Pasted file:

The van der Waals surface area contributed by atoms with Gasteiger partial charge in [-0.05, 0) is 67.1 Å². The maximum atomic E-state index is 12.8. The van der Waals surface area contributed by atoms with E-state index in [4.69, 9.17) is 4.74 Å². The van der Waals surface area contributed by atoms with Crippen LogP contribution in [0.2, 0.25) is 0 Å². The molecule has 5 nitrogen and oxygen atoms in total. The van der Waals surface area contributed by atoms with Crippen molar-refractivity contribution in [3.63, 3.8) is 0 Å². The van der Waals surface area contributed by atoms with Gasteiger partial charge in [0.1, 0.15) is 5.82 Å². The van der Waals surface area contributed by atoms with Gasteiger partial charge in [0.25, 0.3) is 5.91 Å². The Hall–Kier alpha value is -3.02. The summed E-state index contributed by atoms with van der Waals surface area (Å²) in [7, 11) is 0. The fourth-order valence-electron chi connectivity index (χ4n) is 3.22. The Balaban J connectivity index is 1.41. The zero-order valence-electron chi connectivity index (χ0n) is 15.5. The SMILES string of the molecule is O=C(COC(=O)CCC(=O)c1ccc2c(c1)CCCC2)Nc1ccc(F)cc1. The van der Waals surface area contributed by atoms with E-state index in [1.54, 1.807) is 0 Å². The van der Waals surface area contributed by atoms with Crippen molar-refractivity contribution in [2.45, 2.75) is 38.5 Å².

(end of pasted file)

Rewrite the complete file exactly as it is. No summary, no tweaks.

The van der Waals surface area contributed by atoms with Gasteiger partial charge in [-0.05, 0) is 67.1 Å². The maximum atomic E-state index is 12.8. The van der Waals surface area contributed by atoms with E-state index in [4.69, 9.17) is 4.74 Å². The van der Waals surface area contributed by atoms with Crippen LogP contribution in [0.2, 0.25) is 0 Å². The molecule has 5 nitrogen and oxygen atoms in total. The van der Waals surface area contributed by atoms with Crippen molar-refractivity contribution in [3.63, 3.8) is 0 Å². The van der Waals surface area contributed by atoms with Gasteiger partial charge in [0.1, 0.15) is 5.82 Å². The van der Waals surface area contributed by atoms with Gasteiger partial charge in [0.25, 0.3) is 5.91 Å². The Hall–Kier alpha value is -3.02. The summed E-state index contributed by atoms with van der Waals surface area (Å²) in [7, 11) is 0. The fourth-order valence-electron chi connectivity index (χ4n) is 3.22. The Balaban J connectivity index is 1.41. The zero-order valence-electron chi connectivity index (χ0n) is 15.5. The SMILES string of the molecule is O=C(COC(=O)CCC(=O)c1ccc2c(c1)CCCC2)Nc1ccc(F)cc1. The van der Waals surface area contributed by atoms with E-state index in [1.54, 1.807) is 0 Å². The van der Waals surface area contributed by atoms with Crippen molar-refractivity contribution in [2.45, 2.75) is 38.5 Å².